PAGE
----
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I have a question regarding smart contract execution.

It is my understanding that when a user requests a smart contract, miners will execute the smart contract, and bundle its output in a block before broadcasting to the network.

But then all other full nodes / miners will have to check the transactions inside the received block, and doing such requires also executing the smart contract to see if the output is the same as the miner's. And so all full nodes end up executing the smart contract requested by the user.

However, only the miner earns the gas associated with the smart contract execution. Does that mean that all nodes that execute the smart contract after the miner to verify its result do not earn any gas?

I understand why in Bitcoin it's not really problematic to only reward the miner because most of the computation goes into solving a proof of work. But verifying a block is "easy" (verify transactions, the pow solution, and a few other things). So it's fair to say that block creation is where most of the calculation is at, not block verification (cost per node; energy consumption of block creation vs verification network wide is another question I guess...)

In Ethereum however, it's not exactly the same thing, because verifying a block may include executing many smart contracts. Which is more costly than just verifying a user<=>user transaction I assume.

Am I missing Something?

Is it worrying for smart contract scalability that all nodes execute the contact?

What are the energy code of adding two integers together via an Ethereum smart contract considering all nodes will execute this addition?

What will convince nodes to become full nodes and verify blocks if it becomes costly for them ? What is the most computationally intensive smart contract one could reasonably have on Ethereum?

I guess I've just realized the implications of everyone node running smart contracts at some point hence my many questions. I would love it if someone could enlighten me a bit on that aspect!

Cheers!

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However, only the miner earns the gas associated with the smart contract exectution. Does that mean that all nodes that execute the smart contract after the miner to verify its result do not earn any gas?

Correct.

I understand why in Bitcoin it's not really problematic to only reward the miner because most of the computation goes into solving a proof of work. But verifying a bloc is "easy" (verify transactions, the pow solution, and a few other things). So it's fair to say that bloc creation is where most of the calculation is at, not bloc verification (cost per node; energy consumption of bloc creation vs verification network wide is another question I guess...) In Ethereum however, it's not exactly the same thing, because verifying a bloc may include exectuting many smart contracts. Which is more costly than just verifying a user<=>user transaction I assume.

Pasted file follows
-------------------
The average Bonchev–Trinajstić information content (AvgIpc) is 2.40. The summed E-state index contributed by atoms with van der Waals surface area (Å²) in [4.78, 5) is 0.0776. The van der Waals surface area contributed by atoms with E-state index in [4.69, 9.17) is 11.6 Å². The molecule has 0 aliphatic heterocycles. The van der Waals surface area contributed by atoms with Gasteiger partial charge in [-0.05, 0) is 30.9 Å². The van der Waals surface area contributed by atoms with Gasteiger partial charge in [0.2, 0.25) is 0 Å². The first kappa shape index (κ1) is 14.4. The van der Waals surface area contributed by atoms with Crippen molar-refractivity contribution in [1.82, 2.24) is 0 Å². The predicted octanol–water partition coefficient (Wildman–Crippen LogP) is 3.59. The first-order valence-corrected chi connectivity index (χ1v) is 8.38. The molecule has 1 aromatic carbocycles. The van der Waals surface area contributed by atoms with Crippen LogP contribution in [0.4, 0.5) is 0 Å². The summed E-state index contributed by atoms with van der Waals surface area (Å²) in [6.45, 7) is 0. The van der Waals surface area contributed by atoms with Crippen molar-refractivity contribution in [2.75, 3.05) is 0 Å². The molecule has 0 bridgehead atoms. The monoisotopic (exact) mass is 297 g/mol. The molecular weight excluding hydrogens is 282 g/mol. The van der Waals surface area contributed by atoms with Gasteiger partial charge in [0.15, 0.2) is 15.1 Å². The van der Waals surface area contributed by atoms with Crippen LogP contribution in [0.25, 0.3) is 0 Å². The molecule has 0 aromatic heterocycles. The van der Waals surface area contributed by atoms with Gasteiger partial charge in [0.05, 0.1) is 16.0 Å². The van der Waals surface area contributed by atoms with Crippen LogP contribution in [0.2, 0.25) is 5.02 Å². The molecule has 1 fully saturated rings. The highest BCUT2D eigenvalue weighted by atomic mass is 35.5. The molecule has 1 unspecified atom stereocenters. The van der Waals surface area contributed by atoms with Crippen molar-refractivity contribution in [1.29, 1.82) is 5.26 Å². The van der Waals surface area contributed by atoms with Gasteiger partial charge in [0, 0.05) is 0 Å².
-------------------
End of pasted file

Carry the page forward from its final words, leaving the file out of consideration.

This is also true in Ethereum: Most of the effort in mining is in the proof-of-work, and validation is fairly trivial in comparison. The amount of computation and/or storage permitted in a block is quite small.

This changes a bit if you scale up the system very big - in Bitcoin with a much larger block size, in Ethereum with a much larger gas limit. One proposal to handle this problem in Ethereum is to shard, so that each node only needs to execute a subset of the transactions.

  • But in both bitcoin and ethereum, aren't most of the nodes that got the broadcast also all competing to try to get the POW done? (But only winner (block creator) gets the 12.5BTC or the gas in ETH?) – gunit Feb 22 '18 at 17:44
  • @gubit Well, in practice most nodes on the network aren't mining. There are varying opinions about how important it is to have lot of nodes on the network that are verifying but not mining. – Edmund Edgar Feb 23 '18 at 3:46
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Great question!

Am I missing Something?

I believe you are missing one important aspect of Ethereum: Contracts contain very little code and their methods require very few instructions to execute (always less than a million and usually less than one thousand).

In Ethereum you pay for each instruction that your transaction executes. In other words: when you execute code on the blockchain you pay for that. You pay in gas and the gas has a price in ether.

The maximum gas limit is 3.14 million gas per block. This means that a block can only contain transactions which cost 3.14m gas to execute. 3.14m gas is at maximum 1.5 million instructions (in a very theoretical, unrealistic scenario) since the cheapest instruction costs 2 gas per instruction. An expensive instruction such as writing to storage is 20000 gas. So a block can only contain instructions that write to storage about 150 times.

Compare this to regular computers which execute several billion instructions per second and you see that this aspect of verifying a block is not very computationally demanding.

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